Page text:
Sadly, a convergence of forces became effective that gradually separated these groups. By the spring of 2007, the mix had changed to only a reduced number of local workers and young party people. The social and economic diversity disappeared. The tavern could not operate with that the only customer base. August 10 was its last day of operation.

The closing marked the end of an era. The change was seriously discussed on that last night. Although there were certainly many reasons for its demise the primary mover was that the town was now inside the Washington Metro area. Its citizens now have the increased choices associated with an urban environment. The number of new restaurants and bars has made it possible for anyone to spend happy hour at an establishment largely filled with people of their own age and social/economic status. The diverse mix that made the small town tavern so interesting has been separated into several groups with more focused backgrounds and tastes.

Those of us who have hung on to the end must now make a crossroads choice. Some of us intend to go to the west where the honky-tonk neighborhood bars are still found, while others intend to go to the new and more expensive places in town or to the east. In spite of the exchange of e-mail addresses and cell phone numbers, we, like the other customers, will end up in several separate reformed groups.

Hopefully, there will still be the warm feelings of friendship which were developed over the years at the small town tavern.

We do intend to keep this blog active.

Thursday, August 16, 2007

Biofuels Enemies Can't Back Up Economic Disinformation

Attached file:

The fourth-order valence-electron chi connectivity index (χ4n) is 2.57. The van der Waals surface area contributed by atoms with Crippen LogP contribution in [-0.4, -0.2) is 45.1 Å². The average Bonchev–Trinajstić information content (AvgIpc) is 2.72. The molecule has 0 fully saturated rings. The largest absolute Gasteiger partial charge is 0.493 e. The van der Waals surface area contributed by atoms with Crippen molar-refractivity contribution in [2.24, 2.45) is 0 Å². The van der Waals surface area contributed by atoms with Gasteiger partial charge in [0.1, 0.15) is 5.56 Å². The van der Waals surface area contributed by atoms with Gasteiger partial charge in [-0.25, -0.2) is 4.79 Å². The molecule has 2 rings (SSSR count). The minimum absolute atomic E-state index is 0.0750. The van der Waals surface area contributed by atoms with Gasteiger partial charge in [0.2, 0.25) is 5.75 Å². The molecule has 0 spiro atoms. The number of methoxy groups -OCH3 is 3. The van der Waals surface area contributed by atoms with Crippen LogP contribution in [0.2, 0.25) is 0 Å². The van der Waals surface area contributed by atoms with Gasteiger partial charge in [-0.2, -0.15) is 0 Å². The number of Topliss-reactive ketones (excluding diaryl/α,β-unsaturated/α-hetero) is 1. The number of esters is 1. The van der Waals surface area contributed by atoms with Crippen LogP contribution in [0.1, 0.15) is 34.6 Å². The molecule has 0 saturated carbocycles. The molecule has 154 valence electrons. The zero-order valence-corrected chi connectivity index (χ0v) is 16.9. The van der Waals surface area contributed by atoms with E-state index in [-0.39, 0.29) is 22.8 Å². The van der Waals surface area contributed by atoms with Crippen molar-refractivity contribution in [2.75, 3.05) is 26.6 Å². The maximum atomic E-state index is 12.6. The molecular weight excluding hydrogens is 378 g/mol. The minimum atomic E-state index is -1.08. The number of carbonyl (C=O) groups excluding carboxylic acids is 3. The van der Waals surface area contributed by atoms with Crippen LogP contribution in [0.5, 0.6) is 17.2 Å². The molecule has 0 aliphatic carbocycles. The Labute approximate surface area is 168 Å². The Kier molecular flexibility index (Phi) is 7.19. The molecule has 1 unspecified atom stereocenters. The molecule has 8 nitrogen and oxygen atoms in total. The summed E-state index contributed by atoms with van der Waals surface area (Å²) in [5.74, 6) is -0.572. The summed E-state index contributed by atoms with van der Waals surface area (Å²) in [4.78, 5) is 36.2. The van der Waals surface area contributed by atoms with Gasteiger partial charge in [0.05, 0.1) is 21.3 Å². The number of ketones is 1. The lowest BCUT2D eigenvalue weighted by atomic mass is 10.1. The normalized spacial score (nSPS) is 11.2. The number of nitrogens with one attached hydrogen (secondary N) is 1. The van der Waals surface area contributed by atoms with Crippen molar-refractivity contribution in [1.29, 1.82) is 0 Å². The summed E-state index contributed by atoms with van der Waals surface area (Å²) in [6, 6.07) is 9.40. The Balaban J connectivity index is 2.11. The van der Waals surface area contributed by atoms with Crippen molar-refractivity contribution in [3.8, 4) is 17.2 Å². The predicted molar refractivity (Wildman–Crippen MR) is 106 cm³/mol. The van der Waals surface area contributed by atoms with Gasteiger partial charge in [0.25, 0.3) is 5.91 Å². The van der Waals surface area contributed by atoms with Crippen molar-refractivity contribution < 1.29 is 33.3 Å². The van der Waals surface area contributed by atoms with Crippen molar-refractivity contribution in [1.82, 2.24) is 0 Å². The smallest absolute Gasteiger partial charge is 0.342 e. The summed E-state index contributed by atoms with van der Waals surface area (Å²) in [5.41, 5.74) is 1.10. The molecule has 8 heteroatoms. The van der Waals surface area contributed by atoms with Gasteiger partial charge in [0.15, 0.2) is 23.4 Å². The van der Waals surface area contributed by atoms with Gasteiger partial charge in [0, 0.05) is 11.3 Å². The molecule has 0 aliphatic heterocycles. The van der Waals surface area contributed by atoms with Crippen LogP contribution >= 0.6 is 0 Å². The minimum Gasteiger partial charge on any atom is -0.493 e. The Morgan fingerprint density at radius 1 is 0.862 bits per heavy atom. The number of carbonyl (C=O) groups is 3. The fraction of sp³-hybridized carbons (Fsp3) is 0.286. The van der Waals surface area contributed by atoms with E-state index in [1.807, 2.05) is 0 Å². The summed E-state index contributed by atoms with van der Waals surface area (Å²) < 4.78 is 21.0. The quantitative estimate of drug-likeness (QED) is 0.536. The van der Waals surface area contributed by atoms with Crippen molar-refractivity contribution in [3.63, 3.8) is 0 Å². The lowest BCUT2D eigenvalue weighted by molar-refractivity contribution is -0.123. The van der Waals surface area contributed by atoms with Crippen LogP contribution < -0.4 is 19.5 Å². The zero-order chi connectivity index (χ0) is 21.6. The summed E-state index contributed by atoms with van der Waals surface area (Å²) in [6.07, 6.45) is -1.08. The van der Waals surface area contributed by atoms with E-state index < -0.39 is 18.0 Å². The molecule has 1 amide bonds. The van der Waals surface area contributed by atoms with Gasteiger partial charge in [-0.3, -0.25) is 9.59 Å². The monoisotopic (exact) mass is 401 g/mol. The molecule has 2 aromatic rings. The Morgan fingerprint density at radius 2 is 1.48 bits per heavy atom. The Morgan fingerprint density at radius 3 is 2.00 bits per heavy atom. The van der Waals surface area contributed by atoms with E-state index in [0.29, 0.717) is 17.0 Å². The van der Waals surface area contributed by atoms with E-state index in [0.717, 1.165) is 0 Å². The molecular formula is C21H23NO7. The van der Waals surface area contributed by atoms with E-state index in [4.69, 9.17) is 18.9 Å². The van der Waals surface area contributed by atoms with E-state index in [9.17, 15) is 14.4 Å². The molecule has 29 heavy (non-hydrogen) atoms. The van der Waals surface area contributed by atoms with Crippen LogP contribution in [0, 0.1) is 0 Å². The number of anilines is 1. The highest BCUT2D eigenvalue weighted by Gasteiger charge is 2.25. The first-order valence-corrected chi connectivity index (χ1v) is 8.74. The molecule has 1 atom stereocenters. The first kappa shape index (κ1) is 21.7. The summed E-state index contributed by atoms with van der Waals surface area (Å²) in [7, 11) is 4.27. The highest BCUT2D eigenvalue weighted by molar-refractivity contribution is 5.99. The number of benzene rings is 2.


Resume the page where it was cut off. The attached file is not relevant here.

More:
The last year the media has been filled with establishment organizations criticizing the cost to the government of the tax exemption for distributors blending ethanol with their gasoline. I have heard representative of both The Heritage Foundation and the Cato Institute say that these provisions in the Energy Policy Act of 2005 are “disastrous” acts by the government and that they “distort the free market”. CNBC has been especially aggressive in promoting this view.
The “think tank experts” never provide any data to back up these statements but they do prefer that large incentives continue go to the oil companies so they will be encouraged to find more oil. They also apparently feel that we should ignore strategic costs of supporting the government owned oil industries of our enemies- in the name of global free enterprise. In short helping out oil companies (either local or foreign government owned) = “good” and helping out our American ethanol industry = “bad”!

Well, the economic impact data for ethanol movement in 2006 is in. Let us examine it.

The following is a summary from the report “Contribution of the Ethanol Industry to the Economy of the United States” The summary and full report are found at these two sites:

RFA - Media Center - RFA Press Releases - 2007 Archive -Ethanol Industry Providing Sound Returns on Investment

RFA - Resource Center - Reports & Studies.

The most important points are:

1. In 2006 the federal government received tax revenues of $2.7 billion simply from the construction and operation of biofuel refineries. This is in comparison to the $2.5 billion tax exemptions granted by the federal government to oil refiners who blend ethanol-and cited by naysayers as a “waste of money”. In addition, the ethanol industry will generate nearly $2.2billion of additional tax revenue for State and Local governments.